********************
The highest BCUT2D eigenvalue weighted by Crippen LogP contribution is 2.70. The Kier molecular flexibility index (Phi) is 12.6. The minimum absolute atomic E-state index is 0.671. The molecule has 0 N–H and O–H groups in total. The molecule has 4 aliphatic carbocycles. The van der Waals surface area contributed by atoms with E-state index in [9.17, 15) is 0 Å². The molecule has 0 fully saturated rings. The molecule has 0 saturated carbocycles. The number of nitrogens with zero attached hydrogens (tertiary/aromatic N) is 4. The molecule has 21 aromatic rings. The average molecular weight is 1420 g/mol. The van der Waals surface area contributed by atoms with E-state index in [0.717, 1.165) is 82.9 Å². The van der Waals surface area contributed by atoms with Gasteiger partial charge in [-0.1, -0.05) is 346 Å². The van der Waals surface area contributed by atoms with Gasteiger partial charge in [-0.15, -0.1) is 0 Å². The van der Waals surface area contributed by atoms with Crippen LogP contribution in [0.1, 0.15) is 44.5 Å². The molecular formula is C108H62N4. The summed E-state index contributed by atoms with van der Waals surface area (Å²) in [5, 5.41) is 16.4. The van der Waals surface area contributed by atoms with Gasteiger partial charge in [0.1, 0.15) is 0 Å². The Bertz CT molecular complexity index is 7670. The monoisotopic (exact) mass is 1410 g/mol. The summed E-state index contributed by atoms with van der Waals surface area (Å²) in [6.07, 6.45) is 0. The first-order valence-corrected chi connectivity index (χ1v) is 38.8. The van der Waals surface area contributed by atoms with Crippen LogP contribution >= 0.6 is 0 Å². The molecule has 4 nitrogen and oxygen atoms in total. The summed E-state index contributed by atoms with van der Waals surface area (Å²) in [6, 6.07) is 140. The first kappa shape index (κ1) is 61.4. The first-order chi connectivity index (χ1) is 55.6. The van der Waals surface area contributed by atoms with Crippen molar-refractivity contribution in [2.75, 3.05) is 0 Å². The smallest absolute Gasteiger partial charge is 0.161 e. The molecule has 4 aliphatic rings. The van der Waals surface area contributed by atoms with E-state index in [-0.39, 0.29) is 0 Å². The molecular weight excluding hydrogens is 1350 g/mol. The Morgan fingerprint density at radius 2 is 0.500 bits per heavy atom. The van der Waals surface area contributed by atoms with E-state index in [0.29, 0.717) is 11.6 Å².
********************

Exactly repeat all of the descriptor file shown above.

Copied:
The highest BCUT2D eigenvalue weighted by Crippen LogP contribution is 2.70. The Kier molecular flexibility index (Phi) is 12.6. The minimum absolute atomic E-state index is 0.671. The molecule has 0 N–H and O–H groups in total. The molecule has 4 aliphatic carbocycles. The van der Waals surface area contributed by atoms with E-state index in [9.17, 15) is 0 Å². The molecule has 0 fully saturated rings. The molecule has 0 saturated carbocycles. The number of nitrogens with zero attached hydrogens (tertiary/aromatic N) is 4. The molecule has 21 aromatic rings. The average molecular weight is 1420 g/mol. The van der Waals surface area contributed by atoms with E-state index in [0.717, 1.165) is 82.9 Å². The van der Waals surface area contributed by atoms with Gasteiger partial charge in [-0.1, -0.05) is 346 Å². The van der Waals surface area contributed by atoms with Gasteiger partial charge in [-0.15, -0.1) is 0 Å². The van der Waals surface area contributed by atoms with Crippen LogP contribution in [0.1, 0.15) is 44.5 Å². The molecular formula is C108H62N4. The summed E-state index contributed by atoms with van der Waals surface area (Å²) in [5, 5.41) is 16.4. The van der Waals surface area contributed by atoms with Gasteiger partial charge in [0.1, 0.15) is 0 Å². The Bertz CT molecular complexity index is 7670. The monoisotopic (exact) mass is 1410 g/mol. The summed E-state index contributed by atoms with van der Waals surface area (Å²) in [6.07, 6.45) is 0. The first-order valence-corrected chi connectivity index (χ1v) is 38.8. The van der Waals surface area contributed by atoms with Crippen LogP contribution >= 0.6 is 0 Å². The molecule has 4 nitrogen and oxygen atoms in total. The summed E-state index contributed by atoms with van der Waals surface area (Å²) in [6, 6.07) is 140. The first kappa shape index (κ1) is 61.4. The first-order chi connectivity index (χ1) is 55.6. The van der Waals surface area contributed by atoms with Crippen molar-refractivity contribution in [2.75, 3.05) is 0 Å². The smallest absolute Gasteiger partial charge is 0.161 e. The molecule has 4 aliphatic rings. The van der Waals surface area contributed by atoms with E-state index in [-0.39, 0.29) is 0 Å². The molecular weight excluding hydrogens is 1350 g/mol. The Morgan fingerprint density at radius 2 is 0.500 bits per heavy atom. The van der Waals surface area contributed by atoms with E-state index in [0.29, 0.717) is 11.6 Å².